came or were bought from the tailoring shops of Diaz, not from the malls or
boutiques selling original LEVI’S 501 jeans to the consuming public.
Victorio P. Diaz vs. People of the Philippines and Levi
Strauss [Phils.] Inc. (G.R. No. 180677, 18 February 2013)

The Court also noted that in terms of classes of customers and channels of
trade, the jeans made by LEVI’s and the accused cater to different classes of
customers and flow through the different channels of trade. The customers of
LEVI’s are mall goers belonging to class A and B market group – while those
of Diaz are those who belong to class D and E market who can only afford
Php300 for a pair of made-to-order pants.

Moreover, based on the certificate issued by the Intellectual Property Office,


“ LS JEANS TAILORING ” was a registered trademark of Diaz. He had
registered his trademark prior to the filing of the present cases. The IPOPHL
would certainly not have allowed the registration had Diaz’s trademark been
confusingly similar with the registered trademark for LEVI’s “501” jeans.
DERMALINE INC. VS. MYRA PHARMACEUTICALS, INC..
GR No. 190065, August 16, 2010

DERMALINE vs. DERMALIN

Health and beauty services vs. Skin treatment

Trademark owner may use its mark on the same or similar products, in
different segments of the market, and at different price levels depending
on variation of the products for specific segments of the market.

Trademark owner enjoys protection in product and market areas that


are the normal potential expansion of his business
TAIWAN KOLIN CORP., LTD VS. KOLIN ELECTRONICS CO. INC.
GR No. 209843, March 25, 2015

KOLIN vs. KOLIN


Identical marks may be registered for products from the same classification

Television and DVD players vs. Power Supply and Audio Equipment

Products are unrelated. The ordinary intelligent buyer is not likely to be


confused.

In trademark cases, particularly in ascertaining whether one trademark is


confusingly similar to another, no rigid set rules can plausible be formulated.
Each case must be decided on its merits, with due regard to the goods or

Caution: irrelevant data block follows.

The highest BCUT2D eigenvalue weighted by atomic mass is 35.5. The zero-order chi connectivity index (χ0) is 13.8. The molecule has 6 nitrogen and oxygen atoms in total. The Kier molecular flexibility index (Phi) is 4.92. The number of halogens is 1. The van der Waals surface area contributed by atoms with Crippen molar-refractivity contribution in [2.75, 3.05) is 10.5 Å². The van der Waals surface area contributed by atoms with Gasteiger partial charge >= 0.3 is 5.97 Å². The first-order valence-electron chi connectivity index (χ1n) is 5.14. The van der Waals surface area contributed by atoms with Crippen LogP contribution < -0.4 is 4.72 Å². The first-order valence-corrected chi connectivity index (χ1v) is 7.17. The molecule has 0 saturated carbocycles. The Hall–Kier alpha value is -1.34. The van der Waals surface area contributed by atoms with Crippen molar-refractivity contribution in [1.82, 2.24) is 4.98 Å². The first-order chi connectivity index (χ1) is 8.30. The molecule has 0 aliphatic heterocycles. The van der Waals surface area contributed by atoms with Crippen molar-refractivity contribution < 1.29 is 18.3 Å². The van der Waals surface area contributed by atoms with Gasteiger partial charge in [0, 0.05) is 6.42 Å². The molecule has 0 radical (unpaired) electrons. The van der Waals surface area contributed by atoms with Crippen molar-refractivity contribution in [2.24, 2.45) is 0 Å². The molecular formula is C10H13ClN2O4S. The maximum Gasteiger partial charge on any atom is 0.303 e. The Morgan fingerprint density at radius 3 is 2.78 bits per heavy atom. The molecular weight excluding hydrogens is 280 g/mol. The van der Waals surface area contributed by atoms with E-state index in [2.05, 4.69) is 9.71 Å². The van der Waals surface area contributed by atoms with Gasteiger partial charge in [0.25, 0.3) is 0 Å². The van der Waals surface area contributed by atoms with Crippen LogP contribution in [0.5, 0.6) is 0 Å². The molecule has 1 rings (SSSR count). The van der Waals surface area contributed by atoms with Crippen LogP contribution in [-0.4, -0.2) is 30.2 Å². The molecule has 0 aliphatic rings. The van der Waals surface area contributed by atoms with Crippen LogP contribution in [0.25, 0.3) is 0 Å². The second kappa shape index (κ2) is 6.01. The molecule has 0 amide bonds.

services involved, the usual purchaser’s character and attitude, among others.
In such cases, even more than in any other litigation, precedent must be studied
in the light of the facts of a particular case. That is the reason why in trademark
cases, jurisprudential precedents should be applied only to a case if they are
specifically in point.
TAIWAN KOLIN CORP., LTD VS. KOLIN ELECTRONICS CO. INC.
GR No. 209843, March 25, 2015

KOLIN vs. KOLIN

Taiwan Kolin’s goods are classified as home appliances as opposed


to Kolin Electronics’ goods which are power supply and audio
equipment accessories.

Taiwan Kolin’s television sets and DVD players perform distinct


function and purpose from Kolin Electronics’ power supply and audio
equipment; and

Taiwan Kolin sells and distributes its various home appliance


products on wholesale and to accredited dealers, whereas Kolin
Electronics’ goods are sold and flow through electrical and hardware
stores.
Kensonic, Inc., v. Uni-Line Multi-Resources, Inc., (Phil.), G.R. Nos.
211820-21, June 06, 2018; and Uni-Line Multi-Resources,
Inc. v. Kensonic, Inc., G.R. Nos. 211834-35, June 06, 2018

• The mark involved is “SAKURA” and according to the Supreme


Court Uni-Line's goods classified under Class 07 and Class 11 of
the Nice Classification were not related to Kensonic's goods
registered under Class 09

Goods Nice Classification


Washing machines, high pressure washers, vacuum
cleaners, floor polishers, blender, electric mixer, Class 07
electrical juicer

Television sets, stereo components, DVD/VCD


players, voltage regulators, portable generators, Class 09
switch breakers, fuse

Refrigerators, air conditioners, oven toaster, turbo


broiler, rice cooker, microwave oven, coffee maker,
sandwich/waffle maker, electric stove, electric fan, Class 11
hot & cold water dispenser, airpot, electric griller
and electric hot pot
Kensonic, Inc., v. Uni-Line Multi-Resources, Inc., (Phil.), G.R. Nos.
211820-21, June 06, 2018; and Uni-Line Multi-Resources,
Inc. v. Kensonic, Inc., G.R. Nos. 211834-35, June 06, 2018

• The prohibition under Section 123 of the Intellectual


Property Code extends to goods that are related to the
registered goods, not to goods that the registrant may
produce in the future. To allow the expansion of
coverage is to prevent future registrants of goods from
securing a trademark on the basis of mere possibilities
and conjectures that may or may not occur at all. Surely,
the right to a trademark should not be made to depend
on mere possibilities and conjectures.”
Kensonic, Inc., v. Uni-Line Multi-Resources, Inc., (Phil.), G.R. Nos.
211820-21, June 06, 2018; and Uni-Line Multi-Resources,
Inc. v. Kensonic, Inc., G.R. Nos. 211834-35, June 06, 2018

• “Kensonic's goods belonged to the information


technology and audiovisual equipment subclass, but Uni-
Line's goods pertained to the apparatus and devices for
controlling the distribution of electricity sub-class. Also,
the Class 09 goods of Kensonic were final products but
Uni-Line's Class 09 products were spare parts. In view of
these distinctions, the Court agrees with Uni-Line that its
Class 09 goods were unrelated to the Class 09 goods of
Kensonic.”
UFC PHILS. INC. v. FIESTA BARRIO MFTG. CORP.,
GR No. 198889, Jan. 20, 2016
"PAPA BOY & DEVICE" mark for lechon sauce and "PAPA KETSARAP"
and "PAPA BANANA CATSUP”

Since petitioner's product, catsup, is also a household product found on the


same grocery aisle, in similar packaging, the public could think that petitioner
had expanded its product mix to include lechon sauce, and that the "PAPA
BOY" lechon sauce is now part of the "PAPA" family of sauces, which is not
unlikely considering the nature of business that petitioner is in.